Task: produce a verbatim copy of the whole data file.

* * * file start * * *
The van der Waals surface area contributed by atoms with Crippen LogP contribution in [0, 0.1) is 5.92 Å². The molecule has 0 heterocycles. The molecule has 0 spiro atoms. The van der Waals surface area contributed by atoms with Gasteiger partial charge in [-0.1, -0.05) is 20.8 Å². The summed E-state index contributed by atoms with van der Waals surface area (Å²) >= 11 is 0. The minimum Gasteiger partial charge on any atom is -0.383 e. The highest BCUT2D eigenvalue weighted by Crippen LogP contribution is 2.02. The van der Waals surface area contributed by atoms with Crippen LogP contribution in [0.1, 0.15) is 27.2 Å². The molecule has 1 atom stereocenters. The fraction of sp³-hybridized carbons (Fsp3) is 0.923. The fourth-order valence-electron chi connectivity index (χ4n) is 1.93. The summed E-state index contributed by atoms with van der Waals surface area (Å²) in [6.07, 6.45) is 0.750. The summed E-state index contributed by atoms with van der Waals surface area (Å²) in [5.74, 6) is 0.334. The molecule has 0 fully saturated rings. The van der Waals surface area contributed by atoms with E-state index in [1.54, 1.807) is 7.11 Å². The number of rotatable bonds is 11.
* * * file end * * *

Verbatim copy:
The van der Waals surface area contributed by atoms with Crippen LogP contribution in [0, 0.1) is 5.92 Å². The molecule has 0 heterocycles. The molecule has 0 spiro atoms. The van der Waals surface area contributed by atoms with Gasteiger partial charge in [-0.1, -0.05) is 20.8 Å². The summed E-state index contributed by atoms with van der Waals surface area (Å²) >= 11 is 0. The minimum Gasteiger partial charge on any atom is -0.383 e. The highest BCUT2D eigenvalue weighted by Crippen LogP contribution is 2.02. The van der Waals surface area contributed by atoms with Crippen LogP contribution in [0.1, 0.15) is 27.2 Å². The molecule has 1 atom stereocenters. The fraction of sp³-hybridized carbons (Fsp3) is 0.923. The fourth-order valence-electron chi connectivity index (χ4n) is 1.93. The summed E-state index contributed by atoms with van der Waals surface area (Å²) in [6.07, 6.45) is 0.750. The summed E-state index contributed by atoms with van der Waals surface area (Å²) in [5.74, 6) is 0.334. The molecule has 0 fully saturated rings. The van der Waals surface area contributed by atoms with E-state index in [1.54, 1.807) is 7.11 Å². The number of rotatable bonds is 11.